To Take or Not to Take… my little kids to Mass (is the question)

If you follow me on Instagram you’ll know that today was a crap day. I did something I swore I’d never do any left church before it even started because I just couldn’t deal with my kids bad behavior on my own. I had already dealt with whining about getting changed out of one set of t-shirt and gym pants into another (a set that had not been slept it), complaining about being bored before we even got into the building, flopping around banging into stuff and a toddler doing laps around the pew before even twenty people had gotten into the church. So I picked up our Mass bag (you know that magical bag filled with quiet goodies meant to save us all) and hauled the kids out of the building, past all those kids who, you know, behave at church, into our minivan and home.

We’re not in an easy phase – both my husband and I work weekends (I work full weekends every other week and my husband works every Sunday). Our options to get to church as a family are limited (all Masses on Saturday night happen in a single hour window) and my options on Sunday, which I have to do myself if we miss Saturday, are similarly limited even with a Newman Center. There is no way to divide and conquer without someone missing Mass at the moment – no Mass I can get to before Ben leaves for work Sunday morning and no Mass I can get to Sunday evening after he gets home. We can’t have someone go to an early Saturday evening and someone to a late Saturday evening because they all overlap. It’s really frustrating.

All the “good mother” blogs say we need to take the kids, it’s important, that they’ll be religiously stunted without the Mass. Children belong in the Church! We don’t mind the noise! Please come cry and breastfeed and slam kneelers down on our feet because we love the little children just like Jesus!

Great. Fine. Here, you take them. I’d like to be able to pray and listen and have Mass feel more like something I’m doing because I want to rather than I have to.

But you know what? I’m kind of over it. The struggle is making the church a miserable experience of my kids and me – no one is getting much and we’re all frustrated and near tears at the end. I don’t want to force this so much that my kids run from it as soon as they are able. I want us to go regularly, but I also want my kids to see me going because I want to, to see my love of going…. but right now I think all they see is me scowling and snapping my fingers and counting to three. I’d rather go on my own and let them stay at home constantly and have them know I’m going to do something I love, knowing that when they’re old enough they too can be a part of it than keep with this the way it is. I’d rather Mass be something special they get to do a few times a year until the age of reason that excites them than this weekly dread that brings tears and frustration.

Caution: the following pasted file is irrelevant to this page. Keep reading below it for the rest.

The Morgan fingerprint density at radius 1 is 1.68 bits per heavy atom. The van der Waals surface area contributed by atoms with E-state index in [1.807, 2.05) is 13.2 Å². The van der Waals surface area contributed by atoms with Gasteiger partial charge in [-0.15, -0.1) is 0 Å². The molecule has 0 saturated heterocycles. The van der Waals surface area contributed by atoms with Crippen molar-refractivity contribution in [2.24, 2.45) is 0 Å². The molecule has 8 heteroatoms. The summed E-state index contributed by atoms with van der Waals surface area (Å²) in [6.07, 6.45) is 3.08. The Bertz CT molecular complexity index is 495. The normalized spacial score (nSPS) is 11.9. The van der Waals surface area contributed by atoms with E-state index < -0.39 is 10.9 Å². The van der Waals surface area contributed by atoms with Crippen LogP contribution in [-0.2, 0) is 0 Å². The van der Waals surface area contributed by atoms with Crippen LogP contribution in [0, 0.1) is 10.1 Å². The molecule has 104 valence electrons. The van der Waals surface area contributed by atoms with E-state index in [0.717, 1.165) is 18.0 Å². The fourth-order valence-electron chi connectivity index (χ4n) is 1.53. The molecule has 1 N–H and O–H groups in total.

I also want my kids to have a appreciate and deep love for the fine arts, theatre and opera…. but that doesn’t mean I take them weekly two hour long concerts and just shrug off the fact that no one can hear anything over their feet thudding on the seats in front of them and overly loud whispers of “IS THIS OVER YET!?” (no, it’s been five minutes…. just 115 more to go!)

There has to be a happy medium. There need to be better options in our Parishes so we actually have Mass times that don’t all overlap. We need less stigma about nursery programs and we need dialogue about whether childcare for children under the age of reason is a valid exemption. Just today I frantically texted a BFF with frustration steaming out of my ears “Is this exemption list something that was created when most families had nannies, servants or live in relative and multiple options for Sunday Mass because churches had more priests? When you could send the servant to 5 a.m. Mass so there was someone to watch the little heathens while you went at 10?” She, who is much more orthodox than I, pointed out that the “grave reasons” are similar in language to the talk around abstaining in NFP – where as I thought it was a more set it stone list (illness, caregiving of the ill, work, life risk, etc.) so maybe I’m being too scrupulous?(never thought I’d see that day!) Maybe we need the higher ups to talk more about obligations when most families don’t work Monday/Friday schedules or have to do 12 hour shift work or have non-supportive spouses or no waitstaff to thrust our bundles of joy on.

My day eventually got better – my kids calmed down, my son learned a big lesson, he spent the entire day trying to help me, they even found and did one of the Oriental Trading Company crafts I had set aside for Pentecost of their own volition. We made brownies. The baby napped and we watched hours of My Little Pony. The day got better, but I still don’t know what’s going to happen next Sunday when I’m again on my own trying to fulfill my obligation while wrangling these two. I’m not trying to encourage laziness or bad excuses or trying to weasel my way out of an obligation, but maybe I can share this and start a dialogue.

Thanks to everyone who has already given a lot of support and love over IG. It’s really helped today.

21 thoughts on “To Take or Not to Take… my little kids to Mass (is the question)